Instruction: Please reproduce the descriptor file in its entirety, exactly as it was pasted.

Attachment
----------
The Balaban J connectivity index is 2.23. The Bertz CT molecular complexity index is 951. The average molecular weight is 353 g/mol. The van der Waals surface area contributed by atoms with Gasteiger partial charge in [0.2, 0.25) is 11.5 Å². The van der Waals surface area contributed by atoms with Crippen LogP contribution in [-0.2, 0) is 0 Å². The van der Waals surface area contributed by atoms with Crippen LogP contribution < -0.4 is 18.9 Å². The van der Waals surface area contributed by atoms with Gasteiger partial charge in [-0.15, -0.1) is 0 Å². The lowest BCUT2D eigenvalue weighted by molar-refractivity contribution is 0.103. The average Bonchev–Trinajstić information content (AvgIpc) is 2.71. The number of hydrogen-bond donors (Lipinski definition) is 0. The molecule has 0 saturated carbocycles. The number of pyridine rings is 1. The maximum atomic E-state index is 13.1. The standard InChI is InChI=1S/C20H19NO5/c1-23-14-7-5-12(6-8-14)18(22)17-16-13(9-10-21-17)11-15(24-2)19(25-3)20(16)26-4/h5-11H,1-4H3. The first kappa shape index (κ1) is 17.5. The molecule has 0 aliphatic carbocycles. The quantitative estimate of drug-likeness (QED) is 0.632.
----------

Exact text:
The Balaban J connectivity index is 2.23. The Bertz CT molecular complexity index is 951. The average molecular weight is 353 g/mol. The van der Waals surface area contributed by atoms with Gasteiger partial charge in [0.2, 0.25) is 11.5 Å². The van der Waals surface area contributed by atoms with Crippen LogP contribution in [-0.2, 0) is 0 Å². The van der Waals surface area contributed by atoms with Crippen LogP contribution < -0.4 is 18.9 Å². The van der Waals surface area contributed by atoms with Gasteiger partial charge in [-0.15, -0.1) is 0 Å². The lowest BCUT2D eigenvalue weighted by molar-refractivity contribution is 0.103. The average Bonchev–Trinajstić information content (AvgIpc) is 2.71. The number of hydrogen-bond donors (Lipinski definition) is 0. The molecule has 0 saturated carbocycles. The number of pyridine rings is 1. The maximum atomic E-state index is 13.1. The standard InChI is InChI=1S/C20H19NO5/c1-23-14-7-5-12(6-8-14)18(22)17-16-13(9-10-21-17)11-15(24-2)19(25-3)20(16)26-4/h5-11H,1-4H3. The first kappa shape index (κ1) is 17.5. The molecule has 0 aliphatic carbocycles. The quantitative estimate of drug-likeness (QED) is 0.632.